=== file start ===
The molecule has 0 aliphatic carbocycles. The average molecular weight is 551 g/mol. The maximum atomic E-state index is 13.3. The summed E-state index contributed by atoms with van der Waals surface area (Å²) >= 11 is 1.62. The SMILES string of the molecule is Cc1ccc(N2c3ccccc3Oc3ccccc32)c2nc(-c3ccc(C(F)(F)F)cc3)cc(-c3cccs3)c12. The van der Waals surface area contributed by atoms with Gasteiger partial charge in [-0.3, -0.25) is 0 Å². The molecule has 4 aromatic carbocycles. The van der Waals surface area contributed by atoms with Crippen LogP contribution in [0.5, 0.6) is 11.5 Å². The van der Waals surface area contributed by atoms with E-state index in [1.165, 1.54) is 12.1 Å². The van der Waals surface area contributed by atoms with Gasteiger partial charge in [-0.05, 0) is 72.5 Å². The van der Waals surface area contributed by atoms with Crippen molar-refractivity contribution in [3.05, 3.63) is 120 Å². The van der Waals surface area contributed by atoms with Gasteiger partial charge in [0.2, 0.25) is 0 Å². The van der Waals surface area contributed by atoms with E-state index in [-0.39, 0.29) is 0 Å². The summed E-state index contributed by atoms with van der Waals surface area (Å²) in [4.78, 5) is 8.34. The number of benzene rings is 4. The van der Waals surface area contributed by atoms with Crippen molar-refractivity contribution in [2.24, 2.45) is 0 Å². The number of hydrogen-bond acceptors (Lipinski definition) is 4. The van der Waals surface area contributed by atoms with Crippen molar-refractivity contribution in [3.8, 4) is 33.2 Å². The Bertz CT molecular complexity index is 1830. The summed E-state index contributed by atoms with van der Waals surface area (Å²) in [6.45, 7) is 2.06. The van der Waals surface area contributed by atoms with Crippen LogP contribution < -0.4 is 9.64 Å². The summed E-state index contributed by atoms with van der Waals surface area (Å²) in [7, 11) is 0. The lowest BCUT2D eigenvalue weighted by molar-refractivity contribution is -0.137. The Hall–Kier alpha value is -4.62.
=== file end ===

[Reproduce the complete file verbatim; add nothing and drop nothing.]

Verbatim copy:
The molecule has 0 aliphatic carbocycles. The average molecular weight is 551 g/mol. The maximum atomic E-state index is 13.3. The summed E-state index contributed by atoms with van der Waals surface area (Å²) >= 11 is 1.62. The SMILES string of the molecule is Cc1ccc(N2c3ccccc3Oc3ccccc32)c2nc(-c3ccc(C(F)(F)F)cc3)cc(-c3cccs3)c12. The van der Waals surface area contributed by atoms with Gasteiger partial charge in [-0.3, -0.25) is 0 Å². The molecule has 4 aromatic carbocycles. The van der Waals surface area contributed by atoms with Crippen LogP contribution in [0.5, 0.6) is 11.5 Å². The van der Waals surface area contributed by atoms with E-state index in [1.165, 1.54) is 12.1 Å². The van der Waals surface area contributed by atoms with Gasteiger partial charge in [-0.05, 0) is 72.5 Å². The van der Waals surface area contributed by atoms with Crippen molar-refractivity contribution in [3.05, 3.63) is 120 Å². The van der Waals surface area contributed by atoms with Gasteiger partial charge in [0.2, 0.25) is 0 Å². The van der Waals surface area contributed by atoms with E-state index in [-0.39, 0.29) is 0 Å². The summed E-state index contributed by atoms with van der Waals surface area (Å²) in [4.78, 5) is 8.34. The number of benzene rings is 4. The van der Waals surface area contributed by atoms with Crippen molar-refractivity contribution in [2.24, 2.45) is 0 Å². The number of hydrogen-bond acceptors (Lipinski definition) is 4. The van der Waals surface area contributed by atoms with Crippen molar-refractivity contribution in [3.8, 4) is 33.2 Å². The Bertz CT molecular complexity index is 1830. The summed E-state index contributed by atoms with van der Waals surface area (Å²) in [6.45, 7) is 2.06. The van der Waals surface area contributed by atoms with Crippen LogP contribution < -0.4 is 9.64 Å². The summed E-state index contributed by atoms with van der Waals surface area (Å²) in [7, 11) is 0. The lowest BCUT2D eigenvalue weighted by molar-refractivity contribution is -0.137. The Hall–Kier alpha value is -4.62.